To be fair, Georgie could do things Bethany wasn’t capable of. She could juggle five oranges, could make scarves come out of people’s ears, and had the ability to stop a child’s tears in under five seconds. Her other non-clown-related skills included making her own bath bombs, gardening, and reciting dialogue from the classic Tom Hanks movie Splash. None of which gave her the push she needed into the shop. This should be easy. She’d even come bearing gifts.
Georgie looked down at the sea salt caramel mocha in her right hand, hoping Boutique Tracy wasn’t lactose intolerant. That would really put a damper on her apology. And Georgie definitely owed her one. The Just Us League meeting had left her with such a good feeling. The support of two women had really dragged her out of her gloom. Now here she stood outside this intimidating, hyperfeminine environment, ready to pay it forward.
“I’m going to count to three,” she whispered. “There will not be a four.”
As soon as the countdown ended, Georgie propelled herself into the shop, coming to a halt when she realized Boutique Tracy had been watching her from the other side of the glass the whole time.
“Well.” Georgie extended the coffee. “This is off to a great start.”
Tracy eyed the to-go coffee cup like it contained slugs. “Can I help you?”
“I just came in to apologize.” She turned in a circle, looking for a place to set down the coffee, deciding on a pretty shelf full of headband/scarf things and a fanned-out stack of the newest sex-themed issue of Cosmopolitan magazine. “You don’t have to accept. But what I did was really mean. I shouldn’t have lied and put you in an embarrassing situation. And I’m sorry about it.”
Nothing from Tracy. Not the slightest twitch.
“Okay, well . . . that’s a sea salt caramel mocha and it’s the shit. I’ll take a sip if you want to make sure it isn’t poisoned—”
Silence fell again. “Gotcha. I’ll be on my way.”
Georgie barely made it to the door when Tracy snagged her elbow. “Wait.” The other woman shifted on her feet. “I didn’t mean what I said about you having short legs.” She sniffed. “But you wear really unflattering pants. I can help you with that, though. Since you did bring me my favorite drink.”
“It’s so good, right?” Georgie whispered.
And just like that, Georgie was being dragged to the dressing room and stuffed inside. This wasn’t just your average dressing room with two hooks and a bench, though. An antique chair sat wedged in the corner beside a very flattering mirror. Her feet sunk into plush pastel carpeting. And the lighting. My God. This dressing room was an Instagram filter a girl could live inside. Woodsy potpourri smell emanated from all sides, but no matter how many times Georgie turned around, she couldn’t figure out where it had been stuffed.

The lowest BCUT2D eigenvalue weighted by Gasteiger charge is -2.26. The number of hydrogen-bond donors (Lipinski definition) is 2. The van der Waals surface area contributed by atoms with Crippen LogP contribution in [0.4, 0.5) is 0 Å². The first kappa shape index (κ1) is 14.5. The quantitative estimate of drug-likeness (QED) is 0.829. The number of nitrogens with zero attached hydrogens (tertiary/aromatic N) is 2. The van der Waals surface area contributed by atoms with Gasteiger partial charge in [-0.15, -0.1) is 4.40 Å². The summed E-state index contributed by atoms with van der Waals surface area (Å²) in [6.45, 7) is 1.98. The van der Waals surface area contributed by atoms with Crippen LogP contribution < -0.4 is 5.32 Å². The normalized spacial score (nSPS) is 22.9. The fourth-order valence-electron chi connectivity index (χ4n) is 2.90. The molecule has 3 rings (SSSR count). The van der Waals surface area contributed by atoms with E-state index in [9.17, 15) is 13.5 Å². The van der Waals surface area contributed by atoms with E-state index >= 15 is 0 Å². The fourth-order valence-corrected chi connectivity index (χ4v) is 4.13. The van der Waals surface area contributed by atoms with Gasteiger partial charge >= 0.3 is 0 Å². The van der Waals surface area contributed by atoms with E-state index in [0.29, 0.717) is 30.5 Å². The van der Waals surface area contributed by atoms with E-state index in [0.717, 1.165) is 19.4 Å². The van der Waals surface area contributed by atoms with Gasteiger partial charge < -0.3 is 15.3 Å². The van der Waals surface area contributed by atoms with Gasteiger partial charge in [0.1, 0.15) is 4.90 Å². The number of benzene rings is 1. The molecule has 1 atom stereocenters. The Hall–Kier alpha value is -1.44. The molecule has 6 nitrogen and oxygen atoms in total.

Overall, it was nice. Really nice. Just standing in the room made her feel important.
“All right, bitch.” Tracy burst through the heavy velvet curtain with an armful of blouses, dresses, skirts, and those headband/scarf things. “Why are you still wearing clothes?”
Panic cut Georgie’s excitement in half. “I didn’t realize you’d have to see me naked. I’m wearing, like, the worst underwear you’ve ever seen.”
Tracy sighed. “Jessica! Panties!”
Thus the transformation began. Over the course of the next hour, Georgie was divested of every piece of clothing on her person, including her basic cotton underpants, sports bra, ancient Skechers, jeans, and hoodie. Left behind in their place, she was fitted with a matching purple silk bra and panty set, a black pencil skirt, a bright blue sleeveless blouse, and sparkling silver pointed-toe flats. Every time a new piece of the ensemble was added, she stood a little straighter. It couldn’t be this easy, could it? They let just anyone dress this fashionable? She looked . . . nice. Really nice.
“This is going to cost me big time, isn’t it?” Georgie said, staring at the unrecognizable girl in the mirror.
Tracy picked some lint off Georgie’s shoulder. “Don’t think of the numbers. Think about how you feel.”
“Easy for you to say, person who works on commission.” Although Georgie couldn’t help but admit . . . wow. Her legs didn’t look the least bit shrimpy now. Had her body always been this shape, or did the mirror possess magic, transformative qualities? The skirt rounded at her hips, cinching at her waist. She had pretty damn decent boobs, too! Who knew? She definitely wouldn’t get seated at the kids’ table in this outfit. Still, she couldn’t exactly dress this way at children’s birthday parties. “Where would I even wear this?”